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Ariane 4 - A challenge for Europe's space industry

Responding to market needs

At the beginning of 1980, the Ariane series’ prospects did not look good. In 1981, the reusable US space shuttle enjoyed its first success. It could carry large payloads well beyond the capabilities of Ariane 1 and 3.

In order to market Ariane, it was necessary to offer a launcher superior to its immediate competitors, the Atlas and Delta rockets.

At the same time, the demand for launchers became increasingly diversified, and satellites grew bigger and bigger. These rapid changes motivated the decision to build a new launcher to meet market expectations, based on the experience gained with the preceding Ariane series.
First launch of Ariane 4 on June 15th, 1988. Crédits : CNES/ESA/Arianespace

First launch of Ariane 4 on June 15th, 1988. Crédits : CNES/ESA/Arianespace

CNES proposed the Ariane 4 programme, which received French government approval in 1981, followed by ESA's accord in 1982. Nearly 60 companies from 11 European countries contributed to the project. France financed 52%, and its position as project manager also gave it responsibility for programme development and technical oversight.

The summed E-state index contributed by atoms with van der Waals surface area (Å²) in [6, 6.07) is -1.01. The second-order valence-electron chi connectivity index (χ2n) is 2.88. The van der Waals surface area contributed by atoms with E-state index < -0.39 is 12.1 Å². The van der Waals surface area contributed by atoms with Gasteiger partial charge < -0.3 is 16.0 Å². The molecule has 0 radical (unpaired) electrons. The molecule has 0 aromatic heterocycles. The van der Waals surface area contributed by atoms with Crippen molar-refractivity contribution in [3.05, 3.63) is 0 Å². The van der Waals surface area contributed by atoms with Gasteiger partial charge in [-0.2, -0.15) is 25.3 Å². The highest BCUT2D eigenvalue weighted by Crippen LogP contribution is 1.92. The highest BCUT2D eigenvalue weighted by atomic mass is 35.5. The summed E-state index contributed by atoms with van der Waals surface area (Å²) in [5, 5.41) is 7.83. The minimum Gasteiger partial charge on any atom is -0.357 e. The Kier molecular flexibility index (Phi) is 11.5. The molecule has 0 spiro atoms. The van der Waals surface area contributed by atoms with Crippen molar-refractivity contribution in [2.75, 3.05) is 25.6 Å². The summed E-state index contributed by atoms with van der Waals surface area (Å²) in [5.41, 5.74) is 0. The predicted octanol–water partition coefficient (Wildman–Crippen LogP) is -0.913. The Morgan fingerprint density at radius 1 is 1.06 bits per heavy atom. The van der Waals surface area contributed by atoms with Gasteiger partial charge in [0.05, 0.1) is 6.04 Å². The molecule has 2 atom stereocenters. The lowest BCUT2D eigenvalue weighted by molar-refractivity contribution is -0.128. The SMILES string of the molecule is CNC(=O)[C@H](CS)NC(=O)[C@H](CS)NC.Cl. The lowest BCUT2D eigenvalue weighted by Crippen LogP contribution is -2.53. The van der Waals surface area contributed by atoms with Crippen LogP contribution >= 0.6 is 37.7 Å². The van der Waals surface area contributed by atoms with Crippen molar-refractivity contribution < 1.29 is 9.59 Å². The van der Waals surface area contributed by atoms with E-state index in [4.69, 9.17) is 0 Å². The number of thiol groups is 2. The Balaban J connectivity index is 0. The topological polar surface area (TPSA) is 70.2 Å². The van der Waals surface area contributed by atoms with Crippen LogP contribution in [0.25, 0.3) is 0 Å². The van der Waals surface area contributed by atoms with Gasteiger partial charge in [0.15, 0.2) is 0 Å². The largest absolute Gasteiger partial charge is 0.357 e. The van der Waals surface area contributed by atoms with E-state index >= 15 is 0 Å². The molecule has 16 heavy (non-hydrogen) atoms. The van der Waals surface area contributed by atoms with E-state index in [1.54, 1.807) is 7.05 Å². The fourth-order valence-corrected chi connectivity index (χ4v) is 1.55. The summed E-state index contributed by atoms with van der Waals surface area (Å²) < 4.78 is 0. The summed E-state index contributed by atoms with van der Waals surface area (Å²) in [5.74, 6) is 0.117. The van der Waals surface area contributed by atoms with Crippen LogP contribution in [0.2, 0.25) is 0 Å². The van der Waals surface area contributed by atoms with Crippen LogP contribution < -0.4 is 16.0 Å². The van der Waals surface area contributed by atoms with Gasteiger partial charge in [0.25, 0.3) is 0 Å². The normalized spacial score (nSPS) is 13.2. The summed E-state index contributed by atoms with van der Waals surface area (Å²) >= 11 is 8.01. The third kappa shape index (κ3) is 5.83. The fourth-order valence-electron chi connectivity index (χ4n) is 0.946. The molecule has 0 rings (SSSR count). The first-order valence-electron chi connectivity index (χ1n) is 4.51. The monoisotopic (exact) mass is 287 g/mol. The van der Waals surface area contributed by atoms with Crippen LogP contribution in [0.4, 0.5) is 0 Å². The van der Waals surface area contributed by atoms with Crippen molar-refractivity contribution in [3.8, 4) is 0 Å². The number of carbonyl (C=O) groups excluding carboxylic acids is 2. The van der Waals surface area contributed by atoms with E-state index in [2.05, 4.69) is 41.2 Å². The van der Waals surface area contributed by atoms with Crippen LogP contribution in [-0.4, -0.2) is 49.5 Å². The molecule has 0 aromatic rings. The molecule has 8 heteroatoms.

Ariane 4's advantages

The launcher entered service on 15 June 1988. With the experience gained from its predecessors, the programme set ambitious objectives.

Ariane 4 stood out thanks to its modular approach. Six versions offered the ability to accommodate single or dual launches for a wide range of satellites weighing from 2,000 to 4,450 kg. The 6 variants differed in the type of boosters, using liquid or solid fuel. This original approach made the launcher very flexible in its operation.
5 of the 6 versions of Ariane 4. Crédits : ESA

The 6 versions of Ariane 4

  Ariane 40     Ariane 42 P      Ariane 44 P     Ariane 42 L     Ariane 44 L    Ariane 44 LP
 ---  2 SPBs *  4 SPBs 2 LPBs ** 4 LPBs   2 SPBs + 2 LPBs
 Maximum lift capacity to geostationary transfer orbit
 2,100 kg  2,930 kg  3,460 kg  3,480 kg 4 220 kg  4,720 kg
 * SPB: solid-propellant strap-on booster
** LPB: liquid-propellant strap-on booster

Undeniable success

In just a few years, Ariane 4 captured nearly 60% of the world’s commercial launch services market, serving both European and international clients.

The keys to its success are its exceptional flexibility and excellent organization. Since March 1995, Ariane 4 has registered 73 straight launch successes—a world record for a commercial launcher.